Ke aloha nō! Greetings!

22 03 2020

From my garden to brighten our day





I’m still here

16 03 2020

Aloha to everyone. I’m still here at the studio in Kaaawa, isolating myself from the current COVID19 corona virus pandemic. As I fall into the elderly age category, I thought early on that it would be best to stay inside.

I canceled all my appointments right away, and I sent money to the services I normally patronize to ease their stress of losing income. I bought gift certificates from restaurants.So far, so good, and I am not sick. I wrote to my friends in Italy, and they replied they are well but vigilant.

DH went out for groceries and reported all was calm at the market. I wiped down each item with vinegar solution before putting it away.

I watch TV and check Facebook, keeping in mind that I can think for myself. As always, one has to discern fact from fiction and opinion.

I came across an article that I share below, via my friend Naomi’s feed—giving credit to the original author.

Naomi, who lives in Germany, wrote: Saw this and had to steal it!

“Lockdown
Yes there is fear.
Yes there is isolation.
Yes there is panic buying.
Yes there is sickness.
Yes there is even death.
But,
They say that in Wuhan after so many years of noise
You can hear the birds again.
They say that after just a few weeks of quiet
The sky is no longer thick with fumes
But blue and grey and clear.
They say that in the streets of Assisi
People are singing to each other
across the empty squares,
keeping their windows open
so that those who are alone
may hear the sounds of family around them.
They say that a hotel in the West of Ireland
Is offering free meals and delivery to the housebound.
Today a young woman I know
is busy spreading fliers with her number
through the neighbourhood
So that the elders may have someone to call on.
Today Churches, Synagogues, Mosques and Temples
are preparing to welcome
and shelter the homeless, the sick, the weary
All over the world people are slowing down and reflecting
All over the world people are looking at their neighbours in a new way
All over the world people are waking up to a new reality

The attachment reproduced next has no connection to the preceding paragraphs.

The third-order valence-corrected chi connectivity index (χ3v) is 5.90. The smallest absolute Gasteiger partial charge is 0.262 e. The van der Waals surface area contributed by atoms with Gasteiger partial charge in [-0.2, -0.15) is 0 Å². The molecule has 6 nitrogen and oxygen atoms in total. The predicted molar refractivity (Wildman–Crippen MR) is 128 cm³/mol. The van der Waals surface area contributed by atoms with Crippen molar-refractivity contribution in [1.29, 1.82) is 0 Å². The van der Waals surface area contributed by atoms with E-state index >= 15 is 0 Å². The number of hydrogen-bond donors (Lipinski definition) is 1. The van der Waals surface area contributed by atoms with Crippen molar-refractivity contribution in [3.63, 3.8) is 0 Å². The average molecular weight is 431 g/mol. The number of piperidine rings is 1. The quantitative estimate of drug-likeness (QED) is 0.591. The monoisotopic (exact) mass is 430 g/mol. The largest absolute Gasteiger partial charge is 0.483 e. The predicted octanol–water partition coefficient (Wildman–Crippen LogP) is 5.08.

To how big we really are.
To how little control we really have.
To what really matters.
To Love.
So we pray and we remember that
Yes there is fear.
But there does not have to be hate.
Yes there is isolation.
But there does not have to be loneliness.
Yes there is panic buying.
But there does not have to be meanness.
Yes there is sickness.
But there does not have to be disease of the soul
Yes there is even death.
But there can always be a rebirth of love.
Wake to the choices you make as to how to live now.
Today, breathe.
Listen, behind the factory noises of your panic
The birds are singing again
The sky is clearing,
Spring is coming,
And we are always encompassed by Love.
Open the windows of your soul
And though you may not be able
to touch across the empty square,
Sing.”
Brother Richard Hendrick (Ireland)
March 13th 2020

Friends, please keep the faith, be well, sing, and know that you are loved.

~ Rebekah





Spring equinox 2019 update

20 03 2019

Greetings, studio fans ~

What’s happening? For me, Spring is better than welcoming a new calendar year. I like to survey the garden around the house as well as the garden in my mind. It’s a time for trimming, plucking, and weeding out the old; and for planting new, more desirable seeds.

This morning I tended the basil, pinching off the flowers from most of the sweet herb because I want to use it instead of letting it go to seed. I left some of the flowers on the plant for the bees. Everyday I check the side yard to see if any of the avocados from my neighbor’s tree have fallen, and to pick up and toss old breadfruit leaves from the ground. I strip off the bottom layer of all the ti leaf plants that I’ve cultivated mostly to make lei. The kou tree, planted for its shade and orange lei flowers, makes a lot of rubbish with its palm-size leaves and ball-bearing-like seeds, so there’s raking to do. Looking up, I see the avocado tree is finally flowering!